Affordable Access

Publisher Website

Association of urine biomarkers of kidney health with subclinical cardiovascular disease among men with and without HIV.

Authors
  • Lai, Mason1, 2
  • Madden, Erin1, 3
  • Shlipak, Michael G1, 2, 3
  • Scherzer, Rebecca1, 3
  • Post, Wendy S4, 5
  • Vittinghoff, Eric1
  • Haberlen, Sabina5
  • Brown, Todd T6
  • Wolinsky, Steven M7
  • Witt, Mallory D8
  • Ho, Ken9
  • Abraham, Alison G10
  • Parikh, Chirag R11
  • Budoff, Matthew8
  • Estrella, Michelle M1, 3, 12
  • 1 Kidney Health Research Collaborative, Department of Medicine, University of California San Francisco.
  • 2 Department of Medicine, University of California San Francisco.
  • 3 San Francisco VA Healthcare System, San Francisco, California.
  • 4 Division of Cardiology, Department of Medicine, Johns Hopkins University School of Medicine.
  • 5 Department of Epidemiology, Johns Hopkins University Bloomberg School of Public Health.
  • 6 Department of Medicine, Johns Hopkins University School of Medicine, Baltimore, Maryland.
  • 7 Department of Medicine, Feinberg School of Medicine, Northwestern University, Chicago, Illinois.
  • 8 Lundquist Institute of Biomedical Research at Harbor-UCLA Medical Center, Torrance, California.
  • 9 Department of Medicine, University of Pittsburgh, Pittsburgh, Pennsylvania.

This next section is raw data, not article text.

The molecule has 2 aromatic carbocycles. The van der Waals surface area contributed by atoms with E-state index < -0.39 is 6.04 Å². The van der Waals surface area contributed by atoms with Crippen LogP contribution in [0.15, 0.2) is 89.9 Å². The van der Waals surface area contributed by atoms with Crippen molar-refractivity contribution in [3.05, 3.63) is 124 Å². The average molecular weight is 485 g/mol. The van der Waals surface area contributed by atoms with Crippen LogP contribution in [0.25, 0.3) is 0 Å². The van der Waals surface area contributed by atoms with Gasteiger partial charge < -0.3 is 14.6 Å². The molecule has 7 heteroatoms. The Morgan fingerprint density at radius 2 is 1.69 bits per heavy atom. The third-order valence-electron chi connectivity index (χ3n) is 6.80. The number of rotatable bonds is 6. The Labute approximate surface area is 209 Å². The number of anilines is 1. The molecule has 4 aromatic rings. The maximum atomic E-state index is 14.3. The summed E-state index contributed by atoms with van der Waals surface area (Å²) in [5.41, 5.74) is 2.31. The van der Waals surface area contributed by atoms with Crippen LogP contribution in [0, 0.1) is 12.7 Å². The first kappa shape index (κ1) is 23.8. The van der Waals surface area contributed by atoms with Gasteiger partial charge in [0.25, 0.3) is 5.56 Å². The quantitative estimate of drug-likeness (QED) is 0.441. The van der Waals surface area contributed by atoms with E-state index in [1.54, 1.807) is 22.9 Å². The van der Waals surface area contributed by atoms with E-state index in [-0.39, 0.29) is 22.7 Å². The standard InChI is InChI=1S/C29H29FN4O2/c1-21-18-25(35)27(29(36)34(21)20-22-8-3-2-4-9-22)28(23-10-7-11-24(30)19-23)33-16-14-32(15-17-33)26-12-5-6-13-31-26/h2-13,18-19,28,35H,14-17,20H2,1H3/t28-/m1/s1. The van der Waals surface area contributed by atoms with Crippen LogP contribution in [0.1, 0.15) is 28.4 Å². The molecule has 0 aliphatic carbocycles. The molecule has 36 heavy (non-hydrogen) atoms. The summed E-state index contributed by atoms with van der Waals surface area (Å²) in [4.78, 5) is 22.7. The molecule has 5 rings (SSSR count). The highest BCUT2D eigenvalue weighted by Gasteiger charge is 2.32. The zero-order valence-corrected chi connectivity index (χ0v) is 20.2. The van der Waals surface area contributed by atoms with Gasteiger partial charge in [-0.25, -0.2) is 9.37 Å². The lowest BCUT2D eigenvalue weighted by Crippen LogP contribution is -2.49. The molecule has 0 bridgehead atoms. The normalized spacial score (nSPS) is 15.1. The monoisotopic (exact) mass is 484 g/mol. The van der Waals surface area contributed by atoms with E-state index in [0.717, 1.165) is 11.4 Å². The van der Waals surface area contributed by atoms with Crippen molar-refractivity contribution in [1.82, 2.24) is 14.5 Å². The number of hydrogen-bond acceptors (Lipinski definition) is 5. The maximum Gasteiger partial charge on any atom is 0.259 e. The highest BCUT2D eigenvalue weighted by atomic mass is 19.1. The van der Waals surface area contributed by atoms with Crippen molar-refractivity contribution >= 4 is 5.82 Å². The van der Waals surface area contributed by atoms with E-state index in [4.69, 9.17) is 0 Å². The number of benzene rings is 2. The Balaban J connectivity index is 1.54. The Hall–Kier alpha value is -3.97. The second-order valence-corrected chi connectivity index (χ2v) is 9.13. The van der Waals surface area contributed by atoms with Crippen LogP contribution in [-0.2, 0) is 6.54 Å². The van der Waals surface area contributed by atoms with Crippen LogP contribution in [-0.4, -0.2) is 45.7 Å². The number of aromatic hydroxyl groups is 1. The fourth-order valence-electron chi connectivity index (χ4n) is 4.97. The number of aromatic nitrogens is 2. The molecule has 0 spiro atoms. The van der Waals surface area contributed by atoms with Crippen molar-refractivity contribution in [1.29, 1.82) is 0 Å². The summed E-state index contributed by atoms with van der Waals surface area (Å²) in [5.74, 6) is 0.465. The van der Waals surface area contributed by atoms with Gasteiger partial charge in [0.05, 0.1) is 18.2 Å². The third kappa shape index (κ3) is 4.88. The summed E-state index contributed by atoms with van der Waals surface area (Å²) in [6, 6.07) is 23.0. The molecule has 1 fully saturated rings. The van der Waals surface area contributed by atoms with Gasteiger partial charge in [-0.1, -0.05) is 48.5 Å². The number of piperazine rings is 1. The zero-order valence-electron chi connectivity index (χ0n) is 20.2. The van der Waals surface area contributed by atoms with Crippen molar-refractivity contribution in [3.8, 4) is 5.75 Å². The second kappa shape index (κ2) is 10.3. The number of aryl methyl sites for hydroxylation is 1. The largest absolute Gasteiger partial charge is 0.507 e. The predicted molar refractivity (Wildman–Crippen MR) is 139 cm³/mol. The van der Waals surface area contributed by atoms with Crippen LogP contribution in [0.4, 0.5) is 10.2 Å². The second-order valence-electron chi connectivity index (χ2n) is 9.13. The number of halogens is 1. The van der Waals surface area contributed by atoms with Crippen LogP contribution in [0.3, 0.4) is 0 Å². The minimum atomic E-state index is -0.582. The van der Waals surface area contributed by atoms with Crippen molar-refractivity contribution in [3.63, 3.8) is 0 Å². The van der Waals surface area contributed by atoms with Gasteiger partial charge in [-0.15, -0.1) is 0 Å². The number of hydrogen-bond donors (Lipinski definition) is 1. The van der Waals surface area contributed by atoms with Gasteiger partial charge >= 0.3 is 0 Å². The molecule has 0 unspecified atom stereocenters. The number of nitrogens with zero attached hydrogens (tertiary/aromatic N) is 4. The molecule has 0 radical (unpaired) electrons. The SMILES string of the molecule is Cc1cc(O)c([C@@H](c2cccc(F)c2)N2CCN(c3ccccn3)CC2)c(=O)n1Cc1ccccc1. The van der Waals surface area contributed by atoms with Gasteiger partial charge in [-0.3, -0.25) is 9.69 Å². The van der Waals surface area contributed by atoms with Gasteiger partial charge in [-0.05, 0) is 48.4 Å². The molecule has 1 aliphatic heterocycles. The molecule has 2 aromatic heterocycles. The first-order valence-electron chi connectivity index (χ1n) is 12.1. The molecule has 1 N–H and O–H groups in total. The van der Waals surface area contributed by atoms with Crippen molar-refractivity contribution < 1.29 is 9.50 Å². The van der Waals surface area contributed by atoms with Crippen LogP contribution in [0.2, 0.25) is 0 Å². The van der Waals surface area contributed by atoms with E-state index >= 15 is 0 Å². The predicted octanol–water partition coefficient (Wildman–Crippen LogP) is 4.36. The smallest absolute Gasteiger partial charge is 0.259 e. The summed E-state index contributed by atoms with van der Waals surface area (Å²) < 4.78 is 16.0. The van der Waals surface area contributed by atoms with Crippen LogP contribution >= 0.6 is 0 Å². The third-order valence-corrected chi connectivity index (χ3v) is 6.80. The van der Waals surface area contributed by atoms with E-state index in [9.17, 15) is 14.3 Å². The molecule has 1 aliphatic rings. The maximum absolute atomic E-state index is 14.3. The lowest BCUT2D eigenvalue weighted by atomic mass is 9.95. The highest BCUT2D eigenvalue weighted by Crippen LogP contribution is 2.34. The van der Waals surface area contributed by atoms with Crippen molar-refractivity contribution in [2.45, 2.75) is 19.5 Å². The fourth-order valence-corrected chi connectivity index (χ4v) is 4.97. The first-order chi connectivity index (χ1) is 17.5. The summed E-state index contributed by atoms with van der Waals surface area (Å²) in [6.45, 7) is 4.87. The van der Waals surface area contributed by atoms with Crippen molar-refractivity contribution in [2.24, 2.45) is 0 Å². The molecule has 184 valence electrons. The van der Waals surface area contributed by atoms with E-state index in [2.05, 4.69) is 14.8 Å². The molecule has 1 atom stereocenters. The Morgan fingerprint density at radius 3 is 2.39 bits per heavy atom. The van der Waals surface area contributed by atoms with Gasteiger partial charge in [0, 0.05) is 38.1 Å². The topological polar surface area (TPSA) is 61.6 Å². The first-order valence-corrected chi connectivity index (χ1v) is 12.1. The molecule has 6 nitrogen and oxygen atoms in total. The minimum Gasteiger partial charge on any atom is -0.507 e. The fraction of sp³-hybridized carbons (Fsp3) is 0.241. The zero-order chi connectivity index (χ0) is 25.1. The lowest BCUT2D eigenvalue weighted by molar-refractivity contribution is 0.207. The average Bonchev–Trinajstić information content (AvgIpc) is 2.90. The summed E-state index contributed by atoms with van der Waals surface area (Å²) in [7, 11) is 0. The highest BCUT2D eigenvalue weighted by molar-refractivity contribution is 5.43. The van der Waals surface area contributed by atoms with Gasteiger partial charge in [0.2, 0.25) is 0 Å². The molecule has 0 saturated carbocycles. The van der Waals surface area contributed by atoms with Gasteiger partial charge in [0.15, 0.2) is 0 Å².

• 10 Department of Epidemiology, Colorado School of Public Health, Aurora, Colorado.
  • 11 Department of Medicine, Division of Nephrology, Johns Hopkins University School of Medicine, Baltimore, Maryland.
  • 12 Department of Medicine, Division of Nephrology, University of California San Francisco, San Francisco, California, USA.
Type
Published Article
Journal
AIDS (London, England)
Publication Date
Mar 15, 2024
Volume
38
Issue
4
Pages
465–475
Identifiers
DOI: 10.1097/QAD.0000000000003761
PMID: 37861689
Source
Medline
Language
English
License
Unknown

Abstract

The aim of this study was to determine whether urine biomarkers of kidney health are associated with subclinical cardiovascular disease among men with and without HIV. A cross-sectional study within the Multicenter AIDS Cohort Study (MACS) among 504 men with and without HIV infection who underwent cardiac computed tomography scans and had urine biomarkers measured within the preceding 2 years. Our primary predictors were four urine biomarkers of endothelial (albuminuria), proximal tubule dysfunction (alpha-1-microglobulin [A1 M] and injury (kidney injury molecule-1 [KIM-1]) and tubulointerstitial fibrosis (pro-collagen-III N-terminal peptide [PIIINP]). These were evaluated for association with coronary artery calcium (CAC) prevalence, CAC extent, total plaque score, and total segment stenosis using multivariable regression. Of the 504 participants, 384 were men with HIV (MWH) and 120 were men without HIV. In models adjusted for sociodemographic factors, cardiovascular disease risk factors, eGFR, and HIV-related factors, each two-fold higher concentration of albuminuria was associated with a greater extent of CAC (1.35-fold higher, 95% confidence interval 1.11-1.65), and segment stenosis (1.08-fold greater, 95% confidence interval 1.01-1.16). Associations were similar between MWH and men without HIV in stratified analyses. The third quartile of A1 M showed an association with greater CAC extent, total plaque score, and total segment stenosis, compared with the lowest quartile. Worse endothelial and proximal tubule dysfunction, as reflected by higher urine albumin and A1 M, were associated with greater CAC extent and coronary artery stenosis. Copyright © 2023 Wolters Kluwer Health, Inc. All rights reserved.

Report this publication

Statistics

Seen <100 times